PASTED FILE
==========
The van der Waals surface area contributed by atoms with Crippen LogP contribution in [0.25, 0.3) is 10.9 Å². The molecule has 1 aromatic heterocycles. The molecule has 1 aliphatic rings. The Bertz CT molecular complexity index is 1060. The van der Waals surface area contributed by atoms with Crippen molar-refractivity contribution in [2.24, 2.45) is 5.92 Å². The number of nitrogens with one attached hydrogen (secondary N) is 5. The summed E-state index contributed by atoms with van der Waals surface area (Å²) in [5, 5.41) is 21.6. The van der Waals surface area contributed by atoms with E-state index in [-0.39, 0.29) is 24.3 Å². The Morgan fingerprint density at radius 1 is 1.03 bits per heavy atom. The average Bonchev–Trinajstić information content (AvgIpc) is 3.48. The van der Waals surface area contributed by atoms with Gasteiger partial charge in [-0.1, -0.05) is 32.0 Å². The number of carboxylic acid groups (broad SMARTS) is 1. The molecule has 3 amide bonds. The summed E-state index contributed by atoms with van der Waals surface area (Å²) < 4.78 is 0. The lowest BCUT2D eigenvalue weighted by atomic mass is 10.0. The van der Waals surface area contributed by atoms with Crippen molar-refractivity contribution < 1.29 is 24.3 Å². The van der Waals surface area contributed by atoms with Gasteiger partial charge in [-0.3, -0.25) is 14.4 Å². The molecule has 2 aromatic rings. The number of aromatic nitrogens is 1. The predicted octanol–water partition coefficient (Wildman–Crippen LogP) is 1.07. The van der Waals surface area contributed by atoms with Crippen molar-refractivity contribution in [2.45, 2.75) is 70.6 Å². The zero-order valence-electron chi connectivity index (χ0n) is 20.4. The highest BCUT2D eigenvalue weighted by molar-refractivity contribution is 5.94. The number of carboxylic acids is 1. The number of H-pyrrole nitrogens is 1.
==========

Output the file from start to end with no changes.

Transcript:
The van der Waals surface area contributed by atoms with Crippen LogP contribution in [0.25, 0.3) is 10.9 Å². The molecule has 1 aromatic heterocycles. The molecule has 1 aliphatic rings. The Bertz CT molecular complexity index is 1060. The van der Waals surface area contributed by atoms with Crippen molar-refractivity contribution in [2.24, 2.45) is 5.92 Å². The number of nitrogens with one attached hydrogen (secondary N) is 5. The summed E-state index contributed by atoms with van der Waals surface area (Å²) in [5, 5.41) is 21.6. The van der Waals surface area contributed by atoms with E-state index in [-0.39, 0.29) is 24.3 Å². The Morgan fingerprint density at radius 1 is 1.03 bits per heavy atom. The average Bonchev–Trinajstić information content (AvgIpc) is 3.48. The van der Waals surface area contributed by atoms with Gasteiger partial charge in [-0.1, -0.05) is 32.0 Å². The number of carboxylic acid groups (broad SMARTS) is 1. The molecule has 3 amide bonds. The summed E-state index contributed by atoms with van der Waals surface area (Å²) < 4.78 is 0. The lowest BCUT2D eigenvalue weighted by atomic mass is 10.0. The van der Waals surface area contributed by atoms with Crippen molar-refractivity contribution < 1.29 is 24.3 Å². The van der Waals surface area contributed by atoms with Gasteiger partial charge in [-0.3, -0.25) is 14.4 Å². The molecule has 2 aromatic rings. The number of aromatic nitrogens is 1. The predicted octanol–water partition coefficient (Wildman–Crippen LogP) is 1.07. The van der Waals surface area contributed by atoms with Crippen molar-refractivity contribution in [2.45, 2.75) is 70.6 Å². The zero-order valence-electron chi connectivity index (χ0n) is 20.4. The highest BCUT2D eigenvalue weighted by molar-refractivity contribution is 5.94. The number of carboxylic acids is 1. The number of H-pyrrole nitrogens is 1.